saving in our community? Should our grandchildren be allowed to experience this?" 

I for one believe it is something worth saving, I think it is something our
grandchildren should get to experience. I hope our grandchildren have such an
appreciation for this kind of thing that they help Mr. Loftus' grandchildren to
overcome some other future challenge should one come up in their time. Because we
all need help from one another now and then, that's why we have huddled together in
tribes and villages and communities and towns and cities since the dawn of time…
because together we are stronger than we are alone.

Please help this community to help SunSmile, please don't leave them all alone in
their time of need. If we were all starving, I'm sure that George Loftus and his
family (as well as the other farmers in this community) would be the first ones to
help us.

I hope that your moral sense of what is right will show you the way. If that fails,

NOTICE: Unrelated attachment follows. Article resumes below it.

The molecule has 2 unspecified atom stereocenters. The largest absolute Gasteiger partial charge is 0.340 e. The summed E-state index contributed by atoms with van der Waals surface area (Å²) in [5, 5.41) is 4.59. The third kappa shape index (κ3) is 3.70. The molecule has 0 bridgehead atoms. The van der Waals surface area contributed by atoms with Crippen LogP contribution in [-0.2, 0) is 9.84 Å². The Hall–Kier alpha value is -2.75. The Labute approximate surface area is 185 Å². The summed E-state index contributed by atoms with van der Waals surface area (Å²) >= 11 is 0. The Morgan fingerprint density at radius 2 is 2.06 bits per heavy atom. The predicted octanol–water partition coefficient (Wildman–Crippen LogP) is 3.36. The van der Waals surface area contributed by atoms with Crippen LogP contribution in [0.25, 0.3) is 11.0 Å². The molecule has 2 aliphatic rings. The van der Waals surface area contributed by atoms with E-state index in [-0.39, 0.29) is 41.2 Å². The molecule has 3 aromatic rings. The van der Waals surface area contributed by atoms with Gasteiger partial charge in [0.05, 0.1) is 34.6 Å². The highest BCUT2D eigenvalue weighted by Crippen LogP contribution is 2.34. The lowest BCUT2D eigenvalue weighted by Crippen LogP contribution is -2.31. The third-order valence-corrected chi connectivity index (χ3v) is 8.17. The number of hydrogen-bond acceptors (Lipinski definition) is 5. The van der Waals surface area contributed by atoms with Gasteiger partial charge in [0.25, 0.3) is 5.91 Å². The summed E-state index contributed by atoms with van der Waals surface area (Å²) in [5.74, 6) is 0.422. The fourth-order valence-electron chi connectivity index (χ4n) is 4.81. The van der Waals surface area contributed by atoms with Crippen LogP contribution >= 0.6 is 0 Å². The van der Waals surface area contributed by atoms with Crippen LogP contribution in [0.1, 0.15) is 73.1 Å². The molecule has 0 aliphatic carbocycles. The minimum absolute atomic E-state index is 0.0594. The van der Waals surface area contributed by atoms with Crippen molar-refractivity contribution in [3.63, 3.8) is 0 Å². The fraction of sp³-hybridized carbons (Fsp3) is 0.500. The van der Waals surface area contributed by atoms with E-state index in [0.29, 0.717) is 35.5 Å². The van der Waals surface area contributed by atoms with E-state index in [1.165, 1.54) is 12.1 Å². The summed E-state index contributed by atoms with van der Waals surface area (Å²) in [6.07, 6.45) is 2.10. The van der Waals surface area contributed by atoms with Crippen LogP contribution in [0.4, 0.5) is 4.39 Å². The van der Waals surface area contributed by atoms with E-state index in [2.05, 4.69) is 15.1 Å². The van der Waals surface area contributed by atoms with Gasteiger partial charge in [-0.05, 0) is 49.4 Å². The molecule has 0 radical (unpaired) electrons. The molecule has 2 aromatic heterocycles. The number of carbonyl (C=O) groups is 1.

I hope your desire to retain your elected position will motivate you. If that fails,
I hope that this communities many strong voices will convince you. If they all fail,
perhaps we will have to wait for those produce trucks that deliver food to our
community to stop coming before we realize the value of local farms like SunSmile. 

"That will never happen." You say? 

"The produce trucks have always dependably delivered a quality product and they
always will." You say?

I'm sure that's what Mr. Loftus thought about the NID until August of 2011. His
supply stopped, and one day our supply could stop too.